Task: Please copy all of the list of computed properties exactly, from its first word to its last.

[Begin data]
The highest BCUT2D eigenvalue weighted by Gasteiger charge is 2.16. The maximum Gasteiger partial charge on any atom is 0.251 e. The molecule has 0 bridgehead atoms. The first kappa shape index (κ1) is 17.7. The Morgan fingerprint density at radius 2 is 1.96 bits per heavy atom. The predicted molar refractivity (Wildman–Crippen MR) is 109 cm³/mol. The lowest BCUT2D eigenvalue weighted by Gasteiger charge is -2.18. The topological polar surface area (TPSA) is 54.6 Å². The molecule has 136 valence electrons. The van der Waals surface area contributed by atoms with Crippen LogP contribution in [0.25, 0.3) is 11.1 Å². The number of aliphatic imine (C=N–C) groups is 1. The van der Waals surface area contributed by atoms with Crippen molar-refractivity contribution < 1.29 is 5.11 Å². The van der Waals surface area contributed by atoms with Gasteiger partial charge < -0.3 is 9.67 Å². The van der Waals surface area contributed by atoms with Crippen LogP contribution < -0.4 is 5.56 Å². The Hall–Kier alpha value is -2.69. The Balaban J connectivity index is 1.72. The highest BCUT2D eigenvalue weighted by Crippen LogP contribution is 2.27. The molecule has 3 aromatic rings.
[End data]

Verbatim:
The highest BCUT2D eigenvalue weighted by Gasteiger charge is 2.16. The maximum Gasteiger partial charge on any atom is 0.251 e. The molecule has 0 bridgehead atoms. The first kappa shape index (κ1) is 17.7. The Morgan fingerprint density at radius 2 is 1.96 bits per heavy atom. The predicted molar refractivity (Wildman–Crippen MR) is 109 cm³/mol. The lowest BCUT2D eigenvalue weighted by Gasteiger charge is -2.18. The topological polar surface area (TPSA) is 54.6 Å². The molecule has 136 valence electrons. The van der Waals surface area contributed by atoms with Crippen LogP contribution in [0.25, 0.3) is 11.1 Å². The number of aliphatic imine (C=N–C) groups is 1. The van der Waals surface area contributed by atoms with Crippen molar-refractivity contribution < 1.29 is 5.11 Å². The van der Waals surface area contributed by atoms with Gasteiger partial charge < -0.3 is 9.67 Å². The van der Waals surface area contributed by atoms with Crippen LogP contribution < -0.4 is 5.56 Å². The Hall–Kier alpha value is -2.69. The Balaban J connectivity index is 1.72. The highest BCUT2D eigenvalue weighted by Crippen LogP contribution is 2.27. The molecule has 3 aromatic rings.